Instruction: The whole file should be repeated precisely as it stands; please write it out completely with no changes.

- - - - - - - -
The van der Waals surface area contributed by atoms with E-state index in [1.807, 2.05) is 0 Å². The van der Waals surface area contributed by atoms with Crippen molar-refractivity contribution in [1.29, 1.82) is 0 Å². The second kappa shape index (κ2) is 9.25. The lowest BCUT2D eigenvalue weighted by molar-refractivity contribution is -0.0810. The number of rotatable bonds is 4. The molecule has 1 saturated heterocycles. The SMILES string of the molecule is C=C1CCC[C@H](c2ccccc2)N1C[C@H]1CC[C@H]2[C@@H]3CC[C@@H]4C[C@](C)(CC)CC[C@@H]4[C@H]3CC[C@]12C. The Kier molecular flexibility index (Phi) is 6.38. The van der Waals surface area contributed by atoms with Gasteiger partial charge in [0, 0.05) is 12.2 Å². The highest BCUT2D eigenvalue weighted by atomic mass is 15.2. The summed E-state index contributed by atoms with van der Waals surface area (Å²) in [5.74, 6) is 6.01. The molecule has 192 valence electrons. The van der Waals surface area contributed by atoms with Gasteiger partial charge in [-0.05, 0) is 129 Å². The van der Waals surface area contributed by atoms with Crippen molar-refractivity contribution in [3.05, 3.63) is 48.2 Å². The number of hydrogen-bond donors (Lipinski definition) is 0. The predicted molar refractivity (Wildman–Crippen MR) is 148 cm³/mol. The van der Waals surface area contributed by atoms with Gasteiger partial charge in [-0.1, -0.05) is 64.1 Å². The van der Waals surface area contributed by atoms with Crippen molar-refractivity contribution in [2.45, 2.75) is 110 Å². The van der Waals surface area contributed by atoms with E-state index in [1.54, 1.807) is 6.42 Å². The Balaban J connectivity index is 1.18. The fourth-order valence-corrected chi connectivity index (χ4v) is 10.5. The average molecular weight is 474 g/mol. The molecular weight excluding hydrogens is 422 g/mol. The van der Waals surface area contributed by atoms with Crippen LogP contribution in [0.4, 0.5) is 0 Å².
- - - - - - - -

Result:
The van der Waals surface area contributed by atoms with E-state index in [1.807, 2.05) is 0 Å². The van der Waals surface area contributed by atoms with Crippen molar-refractivity contribution in [1.29, 1.82) is 0 Å². The second kappa shape index (κ2) is 9.25. The lowest BCUT2D eigenvalue weighted by molar-refractivity contribution is -0.0810. The number of rotatable bonds is 4. The molecule has 1 saturated heterocycles. The SMILES string of the molecule is C=C1CCC[C@H](c2ccccc2)N1C[C@H]1CC[C@H]2[C@@H]3CC[C@@H]4C[C@](C)(CC)CC[C@@H]4[C@H]3CC[C@]12C. The Kier molecular flexibility index (Phi) is 6.38. The van der Waals surface area contributed by atoms with Gasteiger partial charge in [0, 0.05) is 12.2 Å². The highest BCUT2D eigenvalue weighted by atomic mass is 15.2. The summed E-state index contributed by atoms with van der Waals surface area (Å²) in [5.74, 6) is 6.01. The molecule has 192 valence electrons. The van der Waals surface area contributed by atoms with Gasteiger partial charge in [-0.05, 0) is 129 Å². The van der Waals surface area contributed by atoms with Crippen molar-refractivity contribution in [3.05, 3.63) is 48.2 Å². The number of hydrogen-bond donors (Lipinski definition) is 0. The predicted molar refractivity (Wildman–Crippen MR) is 148 cm³/mol. The van der Waals surface area contributed by atoms with Gasteiger partial charge in [-0.1, -0.05) is 64.1 Å². The van der Waals surface area contributed by atoms with Crippen molar-refractivity contribution in [2.45, 2.75) is 110 Å². The van der Waals surface area contributed by atoms with E-state index in [1.54, 1.807) is 6.42 Å². The Balaban J connectivity index is 1.18. The fourth-order valence-corrected chi connectivity index (χ4v) is 10.5. The average molecular weight is 474 g/mol. The molecular weight excluding hydrogens is 422 g/mol. The van der Waals surface area contributed by atoms with Crippen LogP contribution in [0.4, 0.5) is 0 Å².